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Why we need to look beyond cultural competency to fix the patient diversity challenge

By Ash Rishi

The healthcare industry has work to do. There is a known implicit bias in healthcare, which has been shown to influence treatment decisions, adherence and patient health outcomes.

Disparities in health outcomes can be identified across the world, with black women in the United States over three times more likely to die as a result of pregnancy complications than their white counterparts, and older people from ethnic minority groups in the United Kingdom more likely to suffer with multiple long-term conditions.

However, this bias does not exist only in communities of healthcare professionals (HCPs) — it can be found throughout the drug development process too. The lack of diversity in clinical research is a concerning issue, and the debate on how best to improve diversity in clinical trials is not a new one.

The industry has been aware of underrepresentation since the publication of the unequal treatment public health report in 2003, which has since triggered numerous initiatives to rectify under-representation of minority groups in clinical trials.

One such initiative is an increase in cultural competency, where HCPs would undergo training to further develop their understanding of different cultures, improving their ability to deliver care across a wider spectrum of different people. While this was a good initial step, cultural competency is limited in a few ways.

Firstly, its outcome is static. One is either culturally competent, or one is not. This has led to HCPs who have completed such training to being falsely convinced that they are delivering care in a culturally competent manner when, in fact, they aren’t. One study found that over 80% of HCPs often or sometimes found it more difficult to engage with or treat patients from cultures different from their own.

And, while 84% of HCPs agreed that disparities affect their practice, just 29% believed that personal biases influenced their level of care. For this reason, cultural competency has been criticised for amplifying the notion that HCPs can, and should, aim to master a certain level of knowledge about other cultures, and that in itself is enough to eliminate bias.

Cultural competency has therefore become a tick-box exercise, rather than a solution. Secondly, cultural competency often fails to address the numerous ways that people differ under the cultural umbrella. Culture doesn’t just mean ethnicity. It encompasses socio-economic status, physical ability, religion, education and gender, among many other influential factors.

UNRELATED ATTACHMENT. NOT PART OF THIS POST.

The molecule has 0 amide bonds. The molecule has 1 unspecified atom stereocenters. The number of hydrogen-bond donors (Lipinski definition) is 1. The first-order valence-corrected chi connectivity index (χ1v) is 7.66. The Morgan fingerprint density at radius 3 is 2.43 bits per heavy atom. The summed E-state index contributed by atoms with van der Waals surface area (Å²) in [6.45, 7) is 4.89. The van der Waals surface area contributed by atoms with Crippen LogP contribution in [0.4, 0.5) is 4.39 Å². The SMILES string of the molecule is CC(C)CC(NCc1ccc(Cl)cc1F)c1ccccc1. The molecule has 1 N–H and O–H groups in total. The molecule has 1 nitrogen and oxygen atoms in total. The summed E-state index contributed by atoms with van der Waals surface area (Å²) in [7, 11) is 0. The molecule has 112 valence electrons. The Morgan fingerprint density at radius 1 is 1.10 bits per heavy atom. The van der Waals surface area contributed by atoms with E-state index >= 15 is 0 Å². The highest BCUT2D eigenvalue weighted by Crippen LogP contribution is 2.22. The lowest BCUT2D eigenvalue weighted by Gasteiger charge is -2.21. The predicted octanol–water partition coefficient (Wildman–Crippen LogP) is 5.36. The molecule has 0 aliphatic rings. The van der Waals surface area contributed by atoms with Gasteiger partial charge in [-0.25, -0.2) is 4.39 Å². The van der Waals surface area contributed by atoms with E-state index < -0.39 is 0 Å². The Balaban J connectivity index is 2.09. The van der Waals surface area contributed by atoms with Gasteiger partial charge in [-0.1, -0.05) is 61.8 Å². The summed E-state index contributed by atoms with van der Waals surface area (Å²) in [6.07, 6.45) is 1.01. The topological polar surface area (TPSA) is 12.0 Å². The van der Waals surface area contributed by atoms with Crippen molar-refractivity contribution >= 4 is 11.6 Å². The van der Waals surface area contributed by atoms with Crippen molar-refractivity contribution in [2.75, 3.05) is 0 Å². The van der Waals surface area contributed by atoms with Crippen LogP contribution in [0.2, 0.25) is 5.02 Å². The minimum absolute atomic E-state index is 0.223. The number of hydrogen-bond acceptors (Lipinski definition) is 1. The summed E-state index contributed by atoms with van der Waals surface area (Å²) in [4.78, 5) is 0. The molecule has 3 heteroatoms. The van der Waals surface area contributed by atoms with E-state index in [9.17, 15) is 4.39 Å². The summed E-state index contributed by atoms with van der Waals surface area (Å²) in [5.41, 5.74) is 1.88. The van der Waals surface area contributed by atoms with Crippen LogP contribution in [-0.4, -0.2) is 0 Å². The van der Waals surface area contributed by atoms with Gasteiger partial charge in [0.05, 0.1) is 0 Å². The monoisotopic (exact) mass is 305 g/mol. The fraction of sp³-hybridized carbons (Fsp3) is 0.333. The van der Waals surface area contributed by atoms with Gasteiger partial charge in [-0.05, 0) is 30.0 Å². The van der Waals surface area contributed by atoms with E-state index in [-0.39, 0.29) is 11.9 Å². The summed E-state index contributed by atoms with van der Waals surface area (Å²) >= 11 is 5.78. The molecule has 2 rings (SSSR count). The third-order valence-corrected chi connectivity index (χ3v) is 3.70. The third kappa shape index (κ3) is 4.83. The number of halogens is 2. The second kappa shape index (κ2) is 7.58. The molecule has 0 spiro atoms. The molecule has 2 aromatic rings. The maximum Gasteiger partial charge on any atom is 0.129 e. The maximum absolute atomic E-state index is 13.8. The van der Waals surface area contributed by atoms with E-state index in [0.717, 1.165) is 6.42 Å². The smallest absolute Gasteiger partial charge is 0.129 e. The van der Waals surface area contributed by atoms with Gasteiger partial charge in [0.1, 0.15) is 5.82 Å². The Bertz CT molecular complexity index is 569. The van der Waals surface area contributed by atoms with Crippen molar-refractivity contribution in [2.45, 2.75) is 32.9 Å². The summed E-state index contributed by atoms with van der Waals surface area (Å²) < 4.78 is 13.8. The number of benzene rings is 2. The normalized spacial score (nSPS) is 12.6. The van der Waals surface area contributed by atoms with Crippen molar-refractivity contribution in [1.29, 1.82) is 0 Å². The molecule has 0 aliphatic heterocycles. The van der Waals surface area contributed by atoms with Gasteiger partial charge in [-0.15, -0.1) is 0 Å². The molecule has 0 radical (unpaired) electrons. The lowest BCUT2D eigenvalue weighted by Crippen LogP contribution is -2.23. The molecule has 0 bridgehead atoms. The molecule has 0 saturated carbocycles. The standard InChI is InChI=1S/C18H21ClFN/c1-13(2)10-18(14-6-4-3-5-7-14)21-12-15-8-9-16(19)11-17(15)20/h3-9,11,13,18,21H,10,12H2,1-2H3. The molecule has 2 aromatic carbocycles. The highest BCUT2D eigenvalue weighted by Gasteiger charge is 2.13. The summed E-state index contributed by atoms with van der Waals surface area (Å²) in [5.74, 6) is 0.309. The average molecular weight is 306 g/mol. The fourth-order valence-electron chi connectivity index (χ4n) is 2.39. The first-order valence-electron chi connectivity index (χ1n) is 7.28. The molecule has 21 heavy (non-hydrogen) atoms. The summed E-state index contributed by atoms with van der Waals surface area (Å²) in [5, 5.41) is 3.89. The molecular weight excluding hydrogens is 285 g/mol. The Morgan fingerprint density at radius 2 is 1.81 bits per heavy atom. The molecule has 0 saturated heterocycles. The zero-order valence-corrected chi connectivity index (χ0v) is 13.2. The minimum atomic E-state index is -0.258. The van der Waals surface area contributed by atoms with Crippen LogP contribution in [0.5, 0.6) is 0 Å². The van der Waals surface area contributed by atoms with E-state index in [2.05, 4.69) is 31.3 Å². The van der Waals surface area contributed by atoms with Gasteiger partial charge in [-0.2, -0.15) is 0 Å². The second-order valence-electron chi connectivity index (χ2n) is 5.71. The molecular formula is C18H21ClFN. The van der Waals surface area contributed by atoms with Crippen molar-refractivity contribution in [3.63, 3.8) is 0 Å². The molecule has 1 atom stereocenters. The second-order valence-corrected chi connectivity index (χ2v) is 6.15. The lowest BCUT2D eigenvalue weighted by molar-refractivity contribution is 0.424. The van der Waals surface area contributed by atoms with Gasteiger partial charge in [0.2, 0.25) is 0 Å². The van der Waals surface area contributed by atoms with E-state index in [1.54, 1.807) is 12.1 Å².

Lastly, cultural competency is often framed towards the individual, with no mention of systemic processes, privileges or power. By positioning training on an individual level, this allows for the ‘othering’ of other cultures, almost reinforcing a binary separation, ie, people of a similar culture to oneself, and people of differing cultures. This leads to an oversimplification of cultural understanding which, ironically, can do more harm than good.

How cultural safety demonstrates its superiority over cultural competency

In terms of correcting implicit bias in HCP communities and clinical research staff, cultural safety training is a better solution. Whereas cultural competency is the understanding of cultures different from one’s own, cultural safety training requires HCPs to consider aspects of their own culture, individual attitudes, biases, stereotypes and more, and how these can influence their clinical interactions.

Cultural safety training has an element of introspection. It’s expected that by highlighting the importance of HCPs’ cultural identities, they are able to understand the value that patients place on their own cultures, too. HCPs are then encouraged to challenge how their cultural identity may impact the way they deliver care. This, in itself, remedies one of the problems with cultural competency.

Whereas cultural competency enables ‘othering’ of cultures, cultural safety forces the focus to be on the culture, and its consequent impact, of the HCP rather than the patient. Due to its reflective approach, cultural safety becomes more than a tick-box exercise, as it promotes an ongoing element of self-reflection on clinical practices.

Furthermore, cultural safety training goes deeper than cultural competency, covering many more defining features of culture than just ethnicity. By encompassing more key elements, cultural safety enables a more inclusive approach to healthcare.

Why it is important to extend cultural safety training to investigators and clinical study teams

As mentioned above, implicit bias does not begin and end just with HCPs. Implicit bias can be found in clinical trials too, manifesting as a lack of diverse representation among participants. Fortunately, cultural safety approaches can be applied to clinical trial staff training, too.

Whether the training is used to impact study and protocol design, improve patient recruitment activities, or enhance the patient experience, this ongoing practice works to improve diversity in clinical trials, which is imperative in improving healthcare for all.

Ash Rishi is CEO and Co-Founder of COUCH Health

In association with

11th June 2021

From: Research



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